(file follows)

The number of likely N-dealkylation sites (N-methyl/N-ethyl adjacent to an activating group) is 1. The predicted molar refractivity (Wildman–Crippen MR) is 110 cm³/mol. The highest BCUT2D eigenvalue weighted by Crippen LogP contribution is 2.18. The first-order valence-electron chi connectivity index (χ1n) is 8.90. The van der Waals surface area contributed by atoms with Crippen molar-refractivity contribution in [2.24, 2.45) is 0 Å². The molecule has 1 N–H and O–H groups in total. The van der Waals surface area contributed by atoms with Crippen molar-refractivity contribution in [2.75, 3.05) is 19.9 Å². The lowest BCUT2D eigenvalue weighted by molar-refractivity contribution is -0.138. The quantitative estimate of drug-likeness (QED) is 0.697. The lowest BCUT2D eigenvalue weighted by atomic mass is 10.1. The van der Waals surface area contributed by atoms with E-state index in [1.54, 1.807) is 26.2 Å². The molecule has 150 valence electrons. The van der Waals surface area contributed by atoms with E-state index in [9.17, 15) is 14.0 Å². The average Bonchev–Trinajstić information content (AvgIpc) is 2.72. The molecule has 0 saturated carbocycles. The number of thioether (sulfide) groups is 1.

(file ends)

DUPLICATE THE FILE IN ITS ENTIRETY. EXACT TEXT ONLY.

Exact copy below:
The number of likely N-dealkylation sites (N-methyl/N-ethyl adjacent to an activating group) is 1. The predicted molar refractivity (Wildman–Crippen MR) is 110 cm³/mol. The highest BCUT2D eigenvalue weighted by Crippen LogP contribution is 2.18. The first-order valence-electron chi connectivity index (χ1n) is 8.90. The van der Waals surface area contributed by atoms with Crippen molar-refractivity contribution in [2.24, 2.45) is 0 Å². The molecule has 1 N–H and O–H groups in total. The van der Waals surface area contributed by atoms with Crippen molar-refractivity contribution in [2.75, 3.05) is 19.9 Å². The lowest BCUT2D eigenvalue weighted by molar-refractivity contribution is -0.138. The quantitative estimate of drug-likeness (QED) is 0.697. The lowest BCUT2D eigenvalue weighted by atomic mass is 10.1. The van der Waals surface area contributed by atoms with E-state index in [1.54, 1.807) is 26.2 Å². The molecule has 150 valence electrons. The van der Waals surface area contributed by atoms with E-state index in [9.17, 15) is 14.0 Å². The average Bonchev–Trinajstić information content (AvgIpc) is 2.72. The molecule has 0 saturated carbocycles. The number of thioether (sulfide) groups is 1.